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After Lion Air crash, Boeing rebuffed pilots' call for software fix or 737 MAX grounding

Boeing 737 MAX airplanes at an airport
Photo: Justin Sullivan/Getty Images

American Airlines' pilots union pressed Boeing executives to fix the planes' anti-stall software or ground the 737 MAX after the fatal Lion Air crash in November 2018, but corporate leadership refused to listen — reports the New York Times.

Our thought bubble from Axios' Andrew Freedman: It's unusual to have pilots unions ask an aircraft manufacturer to correct a safety feature or possibly ground an aircraft in the first place. For them to be rebuffed on such a request is even more remarkable. This indicates a breakdown in trust between Boeing and the pilots flying its 737 MAX jets after the crash of the Lion Air plane in October and before the Ethiopian Airlines accident in March. Lawmakers and federal investigators are looking into what Boeing told pilots unions about the plane's anti-stall system known as MCAS, which is suspected to have contributed to both crashes.

Details: The meeting between the union and Boeing executives became confrontational as pilots asked Boeing to issue an emergency airworthiness directive, per the New York Times.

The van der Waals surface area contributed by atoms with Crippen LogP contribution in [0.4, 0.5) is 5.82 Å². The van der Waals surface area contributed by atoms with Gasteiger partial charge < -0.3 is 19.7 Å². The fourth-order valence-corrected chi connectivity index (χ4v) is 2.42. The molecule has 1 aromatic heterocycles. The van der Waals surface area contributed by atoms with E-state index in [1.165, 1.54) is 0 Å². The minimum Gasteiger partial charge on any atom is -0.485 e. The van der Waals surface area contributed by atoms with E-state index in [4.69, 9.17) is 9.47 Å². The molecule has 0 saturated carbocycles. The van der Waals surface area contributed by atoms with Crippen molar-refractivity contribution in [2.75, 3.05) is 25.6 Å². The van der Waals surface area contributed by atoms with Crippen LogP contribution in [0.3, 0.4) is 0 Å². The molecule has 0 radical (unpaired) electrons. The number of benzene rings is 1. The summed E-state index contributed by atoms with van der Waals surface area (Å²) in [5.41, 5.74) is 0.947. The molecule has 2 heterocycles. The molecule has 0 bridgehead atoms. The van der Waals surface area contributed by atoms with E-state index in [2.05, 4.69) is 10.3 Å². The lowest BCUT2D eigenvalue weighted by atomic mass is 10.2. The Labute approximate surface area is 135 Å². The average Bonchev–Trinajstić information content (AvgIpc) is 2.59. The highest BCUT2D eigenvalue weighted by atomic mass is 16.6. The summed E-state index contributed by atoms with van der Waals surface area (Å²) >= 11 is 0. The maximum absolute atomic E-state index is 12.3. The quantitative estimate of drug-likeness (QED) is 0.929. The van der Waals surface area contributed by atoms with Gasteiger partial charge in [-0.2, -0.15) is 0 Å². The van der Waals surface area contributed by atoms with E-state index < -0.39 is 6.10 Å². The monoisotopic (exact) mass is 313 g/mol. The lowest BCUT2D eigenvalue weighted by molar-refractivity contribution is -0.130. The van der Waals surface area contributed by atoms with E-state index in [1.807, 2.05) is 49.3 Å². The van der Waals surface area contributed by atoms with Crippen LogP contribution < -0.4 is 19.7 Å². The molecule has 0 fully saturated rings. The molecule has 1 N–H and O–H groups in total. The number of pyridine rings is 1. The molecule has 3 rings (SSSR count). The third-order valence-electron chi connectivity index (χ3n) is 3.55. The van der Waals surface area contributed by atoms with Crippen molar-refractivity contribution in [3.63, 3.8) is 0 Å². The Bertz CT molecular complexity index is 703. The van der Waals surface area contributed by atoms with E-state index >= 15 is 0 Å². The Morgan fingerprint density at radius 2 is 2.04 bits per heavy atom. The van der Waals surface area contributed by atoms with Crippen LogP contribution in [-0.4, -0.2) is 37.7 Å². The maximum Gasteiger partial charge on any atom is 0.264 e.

• Boeing vice president Mike Sinnett insisted pilots had sufficient training to be able to handle any issue with the anti-stalling software.
  • The pilots were reportedly frustrated that Boeing didn't notify them about the new software until after the Lion Air crash in Indonesia.
  • American pilot Todd Wissing was disheartened that the MCAS system had not been included in the training manual for the 737 Max. Boeing reportedly said it expected all pilots to know what to do if a plane's tail moved uncontrollably.
  • Sinnett admitted there were design flaws that Boeing was looking into, but they didn't want to "rush" into any solutions.
  • Sinnett also said he was confident in the planes.

Context: The fleet of Boeing 737 MAX 8 aircraft was grounded after deadly crashes in Indonesia and Ethiopia killed 346 people. Errors in the anti-stall software played a role in both crashes.

Go deeper: What we've learned from the Boeing 737 MAX crashes